Yay me, I've just finished writing my second book, Mud, Sweat, & Tears, because, ya know, I can totally do that. Now that that is over and out of the way, I want to share, with pretty much anyone that will hold still long enough to listen, this awesome and FREE virtual cork board app. In my pseudo-professional opinion, this is the way to go when trying to organize your research and story ideas.
During the hours when I was supposed to be writing, I, of course, spent my time procrastinating on Pinterest. I was searching for tips and tidbits, ideas about how to make your writing better, how to get organized, how to make the whole process easier. (Instead of actually writing.) There were countless pins touting the benefits of Scrivener, how its cork board made organizing your story board so much easier and how you can see everything laid out in front of you. And it's true, you can use Scrivener to lay out your entire novel in scenes, which you can then move around at will. There are another twenty to thirty benefits to Scrivener, or so I've read, but I tried the free-trial and decided that I didn't want to use something that required me to watch multiple YouTube videos before I could figure out how to use it. Ain't nobody got time for that. But I liked the idea of a cork board...
So I went in search of an online cork board, because I didn't want to waste paper printing stuff out and putting it in a tabbed notebook or pinning it to a real cork board. I keep a notebook next to my bed to jot down story ideas or bits of dialogue that I come up with while I'm lying in bed, but I don't want to carry one with me all of the time. I already take a phone with me, and with lino as an app on my phone, I can take that cork board along too. Did I mention that it's free?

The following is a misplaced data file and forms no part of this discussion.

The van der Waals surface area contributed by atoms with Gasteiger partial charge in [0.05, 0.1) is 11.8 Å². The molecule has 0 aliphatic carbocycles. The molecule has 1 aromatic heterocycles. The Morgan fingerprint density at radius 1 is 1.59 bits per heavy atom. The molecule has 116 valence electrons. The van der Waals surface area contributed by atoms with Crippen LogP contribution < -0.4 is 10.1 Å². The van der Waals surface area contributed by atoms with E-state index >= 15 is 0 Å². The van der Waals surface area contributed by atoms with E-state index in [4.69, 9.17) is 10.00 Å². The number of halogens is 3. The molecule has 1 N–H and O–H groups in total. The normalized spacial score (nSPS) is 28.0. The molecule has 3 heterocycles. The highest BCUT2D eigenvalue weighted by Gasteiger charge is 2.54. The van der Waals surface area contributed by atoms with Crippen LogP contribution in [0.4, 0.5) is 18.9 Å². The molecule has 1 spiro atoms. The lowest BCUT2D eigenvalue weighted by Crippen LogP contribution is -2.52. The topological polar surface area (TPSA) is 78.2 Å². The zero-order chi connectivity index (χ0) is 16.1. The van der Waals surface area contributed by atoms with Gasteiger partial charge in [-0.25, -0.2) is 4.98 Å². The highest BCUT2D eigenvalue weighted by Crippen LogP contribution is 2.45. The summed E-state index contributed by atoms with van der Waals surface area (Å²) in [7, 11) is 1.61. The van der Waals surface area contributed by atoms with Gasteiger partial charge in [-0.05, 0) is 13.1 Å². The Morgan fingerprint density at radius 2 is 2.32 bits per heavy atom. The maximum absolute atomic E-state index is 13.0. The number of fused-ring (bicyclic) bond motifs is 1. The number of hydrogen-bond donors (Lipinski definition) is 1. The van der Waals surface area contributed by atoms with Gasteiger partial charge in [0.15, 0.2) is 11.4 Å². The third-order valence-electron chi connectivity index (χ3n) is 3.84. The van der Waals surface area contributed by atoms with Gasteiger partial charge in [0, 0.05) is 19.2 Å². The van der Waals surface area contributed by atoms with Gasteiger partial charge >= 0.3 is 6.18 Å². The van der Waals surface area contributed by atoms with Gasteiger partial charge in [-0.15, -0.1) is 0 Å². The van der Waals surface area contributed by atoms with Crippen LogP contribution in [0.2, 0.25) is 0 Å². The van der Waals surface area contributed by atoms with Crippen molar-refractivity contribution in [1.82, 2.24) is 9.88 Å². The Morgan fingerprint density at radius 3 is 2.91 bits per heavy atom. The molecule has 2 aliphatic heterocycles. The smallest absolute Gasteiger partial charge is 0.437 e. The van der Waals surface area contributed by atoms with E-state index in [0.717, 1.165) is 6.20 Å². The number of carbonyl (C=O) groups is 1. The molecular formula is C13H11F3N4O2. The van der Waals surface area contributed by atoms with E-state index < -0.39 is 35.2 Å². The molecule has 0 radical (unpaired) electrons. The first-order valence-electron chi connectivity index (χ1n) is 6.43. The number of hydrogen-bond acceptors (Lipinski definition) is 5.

Let me show you how it works:
I have a sticky note widget on my home laptop, which is what I used for my first book. I wrote down information about the characters, plot ideas, and twists, but I quickly ran out of room. Plus, if someone, say, your child, decides it's in their way, they x out of the sticky, and you lose that information forever. Not so with lino. It's safely tucked away on a server, far from your children and their button clicking ways.
You can choose from several background colors if you want to personalize your boards. While the first board they give you will be titled MAIN, you can choose to name your other boards whatever you like. When you add a sticky, it will look like the picture below. Make a note, add a link if you like, tag it, or change the color of the sticky to fit into whatever color-coded plan you want to use. Again, it's customizable.
You can create a board for each book/paper/short story/screenplay...whatever, and there is no limit to the number of boards you can create. Are you writing a series and want the same information shared across several boards? You click the down arrow button on the bottom of the stick and choose which board you want to copy it to. It's that easy.
I have multiple ideas going around in circles in my head at any given time, so this is the perfect way to do research on something that I may only be planning to write in the future. This sort of research is normally done while I'm supposed to be writing something else, which is also called procrastination. As you can see below, I've added pictures and then labeled each picture with a link to the site the picture was found. I'm not ready to read all of those sites right now, but I'll know where to find it when I am.
And a shot of another book that I'll start writing for Nanowrimo in November. I've put up pictures of random people I've found on the internet for my character references, and then slapped stickys around them as I've thought of their backstories.
You can add it to your computer, your tablet, or your phone, and take it with you anywhere, for free. So the next time you're in Wal-Mart and think to yourself, 'That loser is going into a book," you can just pretend that your checking your grocery list app, while you're actually updating your board with characteristics of 'weird guy #10'... or whatever.